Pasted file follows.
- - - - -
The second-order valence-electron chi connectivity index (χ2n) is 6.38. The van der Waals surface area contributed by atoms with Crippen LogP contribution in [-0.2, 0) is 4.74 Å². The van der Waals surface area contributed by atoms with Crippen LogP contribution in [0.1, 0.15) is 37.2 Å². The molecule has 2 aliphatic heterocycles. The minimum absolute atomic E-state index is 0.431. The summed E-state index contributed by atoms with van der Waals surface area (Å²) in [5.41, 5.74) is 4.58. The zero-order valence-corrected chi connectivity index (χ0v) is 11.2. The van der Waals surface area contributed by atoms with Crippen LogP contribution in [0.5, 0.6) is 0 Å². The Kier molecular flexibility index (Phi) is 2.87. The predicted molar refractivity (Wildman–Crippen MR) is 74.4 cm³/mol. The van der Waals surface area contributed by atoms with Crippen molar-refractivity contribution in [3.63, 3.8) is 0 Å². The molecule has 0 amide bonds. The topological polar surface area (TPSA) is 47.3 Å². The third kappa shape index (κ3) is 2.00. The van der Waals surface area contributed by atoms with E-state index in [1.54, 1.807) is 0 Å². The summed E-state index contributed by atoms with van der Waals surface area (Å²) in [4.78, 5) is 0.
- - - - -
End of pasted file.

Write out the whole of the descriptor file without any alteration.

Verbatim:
The second-order valence-electron chi connectivity index (χ2n) is 6.38. The van der Waals surface area contributed by atoms with Crippen LogP contribution in [-0.2, 0) is 4.74 Å². The van der Waals surface area contributed by atoms with Crippen LogP contribution in [0.1, 0.15) is 37.2 Å². The molecule has 2 aliphatic heterocycles. The minimum absolute atomic E-state index is 0.431. The summed E-state index contributed by atoms with van der Waals surface area (Å²) in [5.41, 5.74) is 4.58. The zero-order valence-corrected chi connectivity index (χ0v) is 11.2. The van der Waals surface area contributed by atoms with Crippen LogP contribution in [0.5, 0.6) is 0 Å². The Kier molecular flexibility index (Phi) is 2.87. The predicted molar refractivity (Wildman–Crippen MR) is 74.4 cm³/mol. The van der Waals surface area contributed by atoms with Crippen molar-refractivity contribution in [3.63, 3.8) is 0 Å². The molecule has 0 amide bonds. The topological polar surface area (TPSA) is 47.3 Å². The third kappa shape index (κ3) is 2.00. The van der Waals surface area contributed by atoms with E-state index in [1.54, 1.807) is 0 Å². The summed E-state index contributed by atoms with van der Waals surface area (Å²) in [4.78, 5) is 0.